Baseball has been riding a wave of big money based on big TV deals, both local and national. The deals are paid for by cable TV customers whose bills keep going up and up. There are an increasing number of voices who believe we have a bubble on our hands and that bubble is bound to burst. From Pete Kotz’s report in City Pages last week:
Today, the average TV bill rests at $86 per month, about half of which pays for sports programming. That’s more than double a decade ago. So it’s no coincidence that the cable and satellite industries have been jettisoning customers for nine years straight.
The new round of deals promises to hasten these unpleasant trends. “I can’t tell you what will be the trigger,” says Matthew Polka, president of the American Cable Association. “But I am certain that at some point in the very near future, that balloon will burst.”
And when it does, baseball will take the brunt of the explosion.
One has to be at least tad skeptical of this particular report given that it begins with what I feel is a fundamental misunderstanding of baseball’s relationship to television (i.e. national TV ratings are close to meaningless as a gauge for the health of televised baseball), but the nut of the article — cable bills can’t possibly keep going up at the rate they are to pay for all of these rights deals — seems pretty intuitive.
Indeed, as recent (and not-so-recent) history has shown us, no market spirals forever upward. There will be ruts at best, crashes at worst, and the balloons always pop eventually.
Baseball had best have a contingency plan in the event it happens to it as well.
Veteran utilityman Reid Brignac is in camp with the Astros on a minor league deal. The 31-year-old is close to being done as a major leaguer as he owns a career .219/.264/.309 triple-slash line across parts of nine seasons. In an effort to prolong his big league career, Brignac is now attempting to become a switch-hitter, MLB.com’s Brian McTaggart reports.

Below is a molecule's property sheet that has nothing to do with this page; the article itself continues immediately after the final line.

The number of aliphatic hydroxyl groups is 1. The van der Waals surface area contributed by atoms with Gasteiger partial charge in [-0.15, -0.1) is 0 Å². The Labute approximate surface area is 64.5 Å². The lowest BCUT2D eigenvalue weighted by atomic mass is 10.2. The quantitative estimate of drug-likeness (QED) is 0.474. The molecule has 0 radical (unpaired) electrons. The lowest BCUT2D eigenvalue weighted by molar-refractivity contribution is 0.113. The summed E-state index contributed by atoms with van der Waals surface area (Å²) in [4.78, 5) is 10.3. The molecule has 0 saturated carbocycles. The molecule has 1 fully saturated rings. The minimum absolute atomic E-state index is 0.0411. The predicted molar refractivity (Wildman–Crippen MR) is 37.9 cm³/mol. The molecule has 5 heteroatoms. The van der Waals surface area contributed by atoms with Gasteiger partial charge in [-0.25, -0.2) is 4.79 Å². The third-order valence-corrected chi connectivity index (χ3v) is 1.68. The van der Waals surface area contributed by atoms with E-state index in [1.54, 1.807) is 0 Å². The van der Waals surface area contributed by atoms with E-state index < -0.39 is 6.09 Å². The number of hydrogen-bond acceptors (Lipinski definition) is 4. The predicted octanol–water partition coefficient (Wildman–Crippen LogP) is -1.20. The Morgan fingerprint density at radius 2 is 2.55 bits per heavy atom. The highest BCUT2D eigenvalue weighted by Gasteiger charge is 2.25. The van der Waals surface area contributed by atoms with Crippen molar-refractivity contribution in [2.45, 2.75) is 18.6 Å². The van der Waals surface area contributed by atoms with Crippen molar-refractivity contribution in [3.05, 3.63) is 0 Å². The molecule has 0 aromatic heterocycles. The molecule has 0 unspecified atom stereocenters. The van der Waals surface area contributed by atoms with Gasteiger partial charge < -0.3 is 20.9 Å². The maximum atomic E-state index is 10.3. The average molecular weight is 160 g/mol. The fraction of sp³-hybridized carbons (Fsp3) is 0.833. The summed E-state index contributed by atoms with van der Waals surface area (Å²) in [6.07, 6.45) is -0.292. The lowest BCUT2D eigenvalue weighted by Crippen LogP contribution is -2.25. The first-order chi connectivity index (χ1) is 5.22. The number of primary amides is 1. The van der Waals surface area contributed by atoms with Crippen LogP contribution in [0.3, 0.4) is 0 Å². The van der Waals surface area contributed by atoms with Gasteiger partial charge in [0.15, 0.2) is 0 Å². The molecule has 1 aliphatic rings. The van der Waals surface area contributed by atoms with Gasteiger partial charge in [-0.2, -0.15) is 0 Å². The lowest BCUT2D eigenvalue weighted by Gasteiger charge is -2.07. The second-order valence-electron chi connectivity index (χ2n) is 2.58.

I’m going to try it out this year. It was something that I just thought long and hard about and I was like, ‘OK, I’m going to try and see how it goes.’ I used to switch-hit when I was younger off and on, nothing consistent. I could always handle the bat right-handed. I play golf right-handed, so I do a lot of things that way that feel natural.
I just want to get to the point where I’m trying to stay in games, not get pinch-hit for, not starting games because a lefty is starting. … That could help me stay in the games longer. I’m trying to add a new element. I play multiple positions and now if I can switch hit and be consistent at it, then that can only help me.
As Brignac mentions, he’s also verstile. He’s a shortstop by trade, but has also logged plenty of innings at second base and third base, and has occasionally played corner outfield.
There aren’t any examples — at least that I can think of — where players began switch-hitting late in their careers and actually succeeding in the major leagues. As the saying goes, you can’t teach an old dog new tricks. But here’s hoping Brignac bucks the trend.
Angels shortstop Andrelton Simmons fell off the map a bit last year due to a combination of the Angels’ mediocrity, Simmons’ lack of offense, and a month-plus of missed action due to a torn ligament in his left thumb.
Simmons is still as good and as smart as ever on defense. That was on full display Monday when the Angels hosted the Padres for an afternoon spring exhibition.
With a runner on first base and nobody out in the top of the second inning, Carlos Asuaje grounded a 2-0 J.C. Ramirez fastball to right field. The runner, Hunter Renfroe, advanced to third base. Meanwhile, Asuaje wandered a little too far off the first base bag. Simmons cut off the throw to first base, spun around and fired to Luis Valbuena at first base. Valbuena swiped the tag on Asuaje for the first out of the inning.